Scripture warns us not to judge others because we all have flaws: “For in the same way you judge others, you will be judged, and with the measure you use, it will be measured to you” (Matthew 7:2 NKJV).

Our parents undoubtedly have some valid complaints and hurts involving us. We should humbly examine our own conduct to see where we may need to repent and make amends.

Focus on Changing Yourself, Not Your Parent

We have limited power to change another person. But through prayer and spiritual growth, we can break generational cycles by altering our own attitudes and actions:

“Do not be conformed to this world, but be transformed by the renewal of your mind” (Romans 12:2 NKJV)

Committing our pain to Christ helps us rise above bitterness and treat even difficult parents with compassion. As Scripture says, “If your enemy is hungry, feed him; If he is thirsty, give him a drink” (Romans 12:20 NKJV).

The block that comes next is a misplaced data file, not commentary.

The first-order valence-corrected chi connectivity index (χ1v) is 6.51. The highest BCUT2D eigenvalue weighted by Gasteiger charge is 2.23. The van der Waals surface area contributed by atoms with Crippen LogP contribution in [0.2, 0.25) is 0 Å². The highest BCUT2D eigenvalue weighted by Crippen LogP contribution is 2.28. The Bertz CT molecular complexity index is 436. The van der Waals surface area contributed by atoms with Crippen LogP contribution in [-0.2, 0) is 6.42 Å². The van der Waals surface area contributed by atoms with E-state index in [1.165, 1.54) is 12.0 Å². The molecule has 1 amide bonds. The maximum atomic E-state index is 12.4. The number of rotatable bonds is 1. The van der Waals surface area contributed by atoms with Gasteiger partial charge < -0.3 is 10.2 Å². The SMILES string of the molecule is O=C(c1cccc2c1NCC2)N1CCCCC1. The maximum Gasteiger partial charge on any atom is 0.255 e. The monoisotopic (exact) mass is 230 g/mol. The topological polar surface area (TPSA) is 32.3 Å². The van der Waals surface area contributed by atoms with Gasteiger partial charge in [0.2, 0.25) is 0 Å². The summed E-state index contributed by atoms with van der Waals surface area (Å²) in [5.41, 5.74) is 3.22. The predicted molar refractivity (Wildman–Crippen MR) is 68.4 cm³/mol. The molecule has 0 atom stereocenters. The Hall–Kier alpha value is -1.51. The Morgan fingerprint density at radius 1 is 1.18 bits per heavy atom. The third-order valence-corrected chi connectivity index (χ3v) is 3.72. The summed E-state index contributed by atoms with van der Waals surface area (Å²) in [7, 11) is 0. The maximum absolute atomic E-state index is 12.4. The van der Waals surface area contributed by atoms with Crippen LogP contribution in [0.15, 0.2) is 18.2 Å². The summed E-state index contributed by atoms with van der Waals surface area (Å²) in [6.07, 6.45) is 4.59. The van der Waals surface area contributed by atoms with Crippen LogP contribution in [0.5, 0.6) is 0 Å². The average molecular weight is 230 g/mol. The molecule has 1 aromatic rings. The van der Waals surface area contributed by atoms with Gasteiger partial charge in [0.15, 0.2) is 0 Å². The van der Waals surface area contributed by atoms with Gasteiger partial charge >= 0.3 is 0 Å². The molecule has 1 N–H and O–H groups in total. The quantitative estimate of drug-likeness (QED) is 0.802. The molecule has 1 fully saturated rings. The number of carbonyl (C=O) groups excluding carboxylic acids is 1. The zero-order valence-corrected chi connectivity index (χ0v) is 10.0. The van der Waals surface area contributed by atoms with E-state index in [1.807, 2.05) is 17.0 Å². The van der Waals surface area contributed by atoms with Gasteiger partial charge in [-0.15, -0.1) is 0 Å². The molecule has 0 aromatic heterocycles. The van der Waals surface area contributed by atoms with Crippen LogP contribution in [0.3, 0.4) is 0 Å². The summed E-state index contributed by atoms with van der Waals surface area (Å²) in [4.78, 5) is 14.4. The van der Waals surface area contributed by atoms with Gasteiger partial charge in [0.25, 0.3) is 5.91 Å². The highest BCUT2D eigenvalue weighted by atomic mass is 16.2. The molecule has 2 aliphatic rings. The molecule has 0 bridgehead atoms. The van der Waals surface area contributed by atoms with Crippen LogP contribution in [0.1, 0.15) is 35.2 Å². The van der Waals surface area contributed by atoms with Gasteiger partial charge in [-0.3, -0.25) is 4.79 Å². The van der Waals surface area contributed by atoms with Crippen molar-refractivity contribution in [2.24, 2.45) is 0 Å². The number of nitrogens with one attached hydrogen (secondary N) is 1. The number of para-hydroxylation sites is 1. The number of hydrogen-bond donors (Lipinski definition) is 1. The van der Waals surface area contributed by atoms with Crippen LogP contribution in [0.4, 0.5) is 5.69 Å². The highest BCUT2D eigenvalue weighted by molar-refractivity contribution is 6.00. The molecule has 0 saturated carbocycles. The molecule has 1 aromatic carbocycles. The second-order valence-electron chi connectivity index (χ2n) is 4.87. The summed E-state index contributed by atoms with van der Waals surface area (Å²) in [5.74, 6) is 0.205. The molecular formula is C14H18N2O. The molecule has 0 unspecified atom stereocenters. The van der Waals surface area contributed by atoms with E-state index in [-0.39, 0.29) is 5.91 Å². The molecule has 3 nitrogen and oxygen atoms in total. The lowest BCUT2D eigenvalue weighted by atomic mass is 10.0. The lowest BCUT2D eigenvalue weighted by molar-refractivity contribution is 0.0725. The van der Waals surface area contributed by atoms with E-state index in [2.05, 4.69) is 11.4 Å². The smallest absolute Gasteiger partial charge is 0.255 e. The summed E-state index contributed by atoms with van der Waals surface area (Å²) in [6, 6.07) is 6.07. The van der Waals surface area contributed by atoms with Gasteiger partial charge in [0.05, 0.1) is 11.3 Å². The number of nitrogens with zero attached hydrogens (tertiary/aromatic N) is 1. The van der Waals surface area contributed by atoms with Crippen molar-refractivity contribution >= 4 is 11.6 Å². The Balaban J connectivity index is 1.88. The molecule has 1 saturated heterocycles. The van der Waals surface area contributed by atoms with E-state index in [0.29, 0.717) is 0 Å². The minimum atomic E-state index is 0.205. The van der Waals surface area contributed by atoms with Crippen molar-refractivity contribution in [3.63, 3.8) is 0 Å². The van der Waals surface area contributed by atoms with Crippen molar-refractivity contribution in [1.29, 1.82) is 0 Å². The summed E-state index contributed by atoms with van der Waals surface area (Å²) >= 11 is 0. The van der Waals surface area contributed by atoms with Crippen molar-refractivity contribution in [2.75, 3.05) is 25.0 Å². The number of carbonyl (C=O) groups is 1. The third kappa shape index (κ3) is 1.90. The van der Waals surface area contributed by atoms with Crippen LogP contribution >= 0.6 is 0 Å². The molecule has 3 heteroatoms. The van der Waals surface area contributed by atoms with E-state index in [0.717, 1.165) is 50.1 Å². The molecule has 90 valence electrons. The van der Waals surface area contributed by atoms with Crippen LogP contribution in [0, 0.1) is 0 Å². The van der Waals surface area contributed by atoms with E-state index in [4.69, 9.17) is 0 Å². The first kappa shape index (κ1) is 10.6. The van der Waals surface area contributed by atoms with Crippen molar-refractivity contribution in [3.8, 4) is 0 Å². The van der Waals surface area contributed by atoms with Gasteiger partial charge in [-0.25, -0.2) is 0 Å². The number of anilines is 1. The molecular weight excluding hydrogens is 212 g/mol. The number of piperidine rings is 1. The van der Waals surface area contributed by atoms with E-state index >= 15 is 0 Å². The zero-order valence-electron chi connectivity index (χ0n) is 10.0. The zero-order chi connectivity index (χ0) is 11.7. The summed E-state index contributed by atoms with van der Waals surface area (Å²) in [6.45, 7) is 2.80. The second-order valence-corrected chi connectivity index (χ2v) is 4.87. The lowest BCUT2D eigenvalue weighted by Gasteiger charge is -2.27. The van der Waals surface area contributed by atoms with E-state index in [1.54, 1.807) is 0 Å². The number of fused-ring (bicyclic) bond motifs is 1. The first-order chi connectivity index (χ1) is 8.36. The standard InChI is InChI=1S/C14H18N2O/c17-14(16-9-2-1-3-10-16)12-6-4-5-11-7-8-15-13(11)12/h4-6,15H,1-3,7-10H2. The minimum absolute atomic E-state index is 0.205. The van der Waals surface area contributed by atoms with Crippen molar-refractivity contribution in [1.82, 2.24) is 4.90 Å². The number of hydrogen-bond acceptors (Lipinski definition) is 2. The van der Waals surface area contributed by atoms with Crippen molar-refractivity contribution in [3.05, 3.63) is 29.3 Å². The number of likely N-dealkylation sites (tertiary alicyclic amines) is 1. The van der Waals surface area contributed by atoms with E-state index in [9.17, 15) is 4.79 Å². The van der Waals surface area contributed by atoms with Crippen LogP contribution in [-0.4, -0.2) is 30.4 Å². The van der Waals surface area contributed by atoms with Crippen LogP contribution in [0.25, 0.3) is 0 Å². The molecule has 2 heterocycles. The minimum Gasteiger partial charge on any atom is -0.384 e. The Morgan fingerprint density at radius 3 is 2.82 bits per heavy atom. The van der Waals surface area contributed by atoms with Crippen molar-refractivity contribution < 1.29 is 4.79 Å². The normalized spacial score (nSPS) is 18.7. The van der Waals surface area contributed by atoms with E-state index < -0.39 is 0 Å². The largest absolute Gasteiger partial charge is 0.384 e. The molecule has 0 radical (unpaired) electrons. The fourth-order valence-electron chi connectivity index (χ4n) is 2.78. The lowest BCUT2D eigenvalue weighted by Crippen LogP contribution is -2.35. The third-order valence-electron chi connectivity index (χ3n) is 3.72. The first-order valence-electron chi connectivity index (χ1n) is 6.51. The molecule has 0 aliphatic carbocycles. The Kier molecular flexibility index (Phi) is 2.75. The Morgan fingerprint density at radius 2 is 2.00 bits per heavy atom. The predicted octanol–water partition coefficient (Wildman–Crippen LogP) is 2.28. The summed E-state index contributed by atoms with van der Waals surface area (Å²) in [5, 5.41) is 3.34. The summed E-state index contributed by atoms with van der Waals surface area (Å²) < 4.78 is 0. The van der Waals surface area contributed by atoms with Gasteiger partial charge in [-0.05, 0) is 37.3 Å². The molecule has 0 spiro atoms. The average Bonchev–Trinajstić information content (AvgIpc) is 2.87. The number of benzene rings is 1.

Set Limits or Take a Break

As outlined above, restricting access to a harmful parent can be an act of self-care or tough love, not rebellion. However, severe measures like cutting off contact should be a last resort.

First, discuss concerns respectfully and propose healthy boundaries. If the relationship remains toxic, taking a temporary break to process, pray and seek counsel may help. Let your parent know you want to reconcile but need time apart for now.

Make Practical Arrangements to Meet Needs

Even if we limit contact, we should still look for practical ways to provide for a parent’s care and financial well-being. For example, their physical needs can be met through a third party or senior living community.